• Denmark's news in English
Danish police taking asylum seekers' phones
Police now say they will get the phones back to asylum seekers quicker. Photo: MARKO DJURICA/Scanpix

Danish police taking asylum seekers' phones

The Local · 16 Feb 2016, 13:03

Published: 16 Feb 2016 13:03 GMT+01:00

Police officers are taking the phones in an attempt to verify the identity and home country of the asylum seekers, a Danish National Police spokesman confirmed. 
“If you come to the country and say that you are from Syria but don’t have anything but your blank expression to prove it, then mobile phones are the best way to ensure that you’re telling the truth or whether all of your calls turn out to be to Ghana,” Richard Østerlund la Cour told Politiken
He said that all of the minors get their phones back after police have confirmed their identities, but Politiken reported that some minors have been without their phones for months and left unable to contact their family members. 
After the publication of Politiken’s report on Tuesday morning, a number of politicians called on police to speed up the process. La Cour later told broadcaster DR that police are also sometimes taking the phones of adult asylum seekers as well and there is therefore a backlog causing delays in returning them.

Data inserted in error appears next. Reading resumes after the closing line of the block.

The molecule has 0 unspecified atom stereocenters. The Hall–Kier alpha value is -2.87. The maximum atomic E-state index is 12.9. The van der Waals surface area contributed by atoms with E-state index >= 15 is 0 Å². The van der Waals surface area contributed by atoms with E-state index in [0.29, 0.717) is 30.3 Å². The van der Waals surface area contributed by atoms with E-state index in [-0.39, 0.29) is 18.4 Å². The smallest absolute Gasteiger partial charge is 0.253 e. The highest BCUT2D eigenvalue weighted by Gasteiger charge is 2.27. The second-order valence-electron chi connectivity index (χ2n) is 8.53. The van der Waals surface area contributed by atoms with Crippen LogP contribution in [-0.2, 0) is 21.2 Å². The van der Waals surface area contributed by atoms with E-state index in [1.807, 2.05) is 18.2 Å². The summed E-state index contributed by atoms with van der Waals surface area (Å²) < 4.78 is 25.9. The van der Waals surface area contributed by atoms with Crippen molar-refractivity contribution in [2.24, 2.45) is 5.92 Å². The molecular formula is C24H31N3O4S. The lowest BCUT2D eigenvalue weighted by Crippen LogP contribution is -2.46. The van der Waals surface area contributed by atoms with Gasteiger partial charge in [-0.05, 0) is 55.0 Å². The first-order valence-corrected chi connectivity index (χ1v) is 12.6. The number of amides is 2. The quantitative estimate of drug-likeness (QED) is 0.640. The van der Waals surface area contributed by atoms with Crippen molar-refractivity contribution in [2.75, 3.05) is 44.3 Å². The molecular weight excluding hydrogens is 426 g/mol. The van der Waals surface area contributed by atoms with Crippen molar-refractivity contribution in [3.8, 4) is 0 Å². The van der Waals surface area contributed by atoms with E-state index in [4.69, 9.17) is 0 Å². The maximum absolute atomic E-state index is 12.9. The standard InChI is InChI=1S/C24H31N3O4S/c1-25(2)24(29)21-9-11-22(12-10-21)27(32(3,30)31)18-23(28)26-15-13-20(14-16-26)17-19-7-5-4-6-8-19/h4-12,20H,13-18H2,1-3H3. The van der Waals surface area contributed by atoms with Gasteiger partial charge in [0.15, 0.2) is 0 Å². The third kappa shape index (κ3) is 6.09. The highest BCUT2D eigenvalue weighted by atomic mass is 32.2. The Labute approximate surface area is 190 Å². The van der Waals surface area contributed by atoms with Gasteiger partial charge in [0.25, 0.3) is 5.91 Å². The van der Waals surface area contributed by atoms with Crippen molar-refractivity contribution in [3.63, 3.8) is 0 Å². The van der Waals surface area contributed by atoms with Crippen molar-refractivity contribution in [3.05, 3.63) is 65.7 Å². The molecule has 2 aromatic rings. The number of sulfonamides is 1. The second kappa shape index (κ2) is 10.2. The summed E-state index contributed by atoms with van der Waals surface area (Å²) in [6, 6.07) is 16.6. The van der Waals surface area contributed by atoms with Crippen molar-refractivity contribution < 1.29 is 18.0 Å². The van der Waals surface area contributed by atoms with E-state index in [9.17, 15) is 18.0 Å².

“Everyone is aware of the situation in the second half of 2015, when we received more asylum seekers than ever before and that has challenged us in terms of both resources and capacity,” he said. 
Over 2,000 unaccompanied minors sought asylum in Denmark last year, compared to the historic yearly average of 250. 
La Cour said the Danish National Police were “aware” of the problem and working on getting the phones back to asylum seekers “faster than we have thus far”.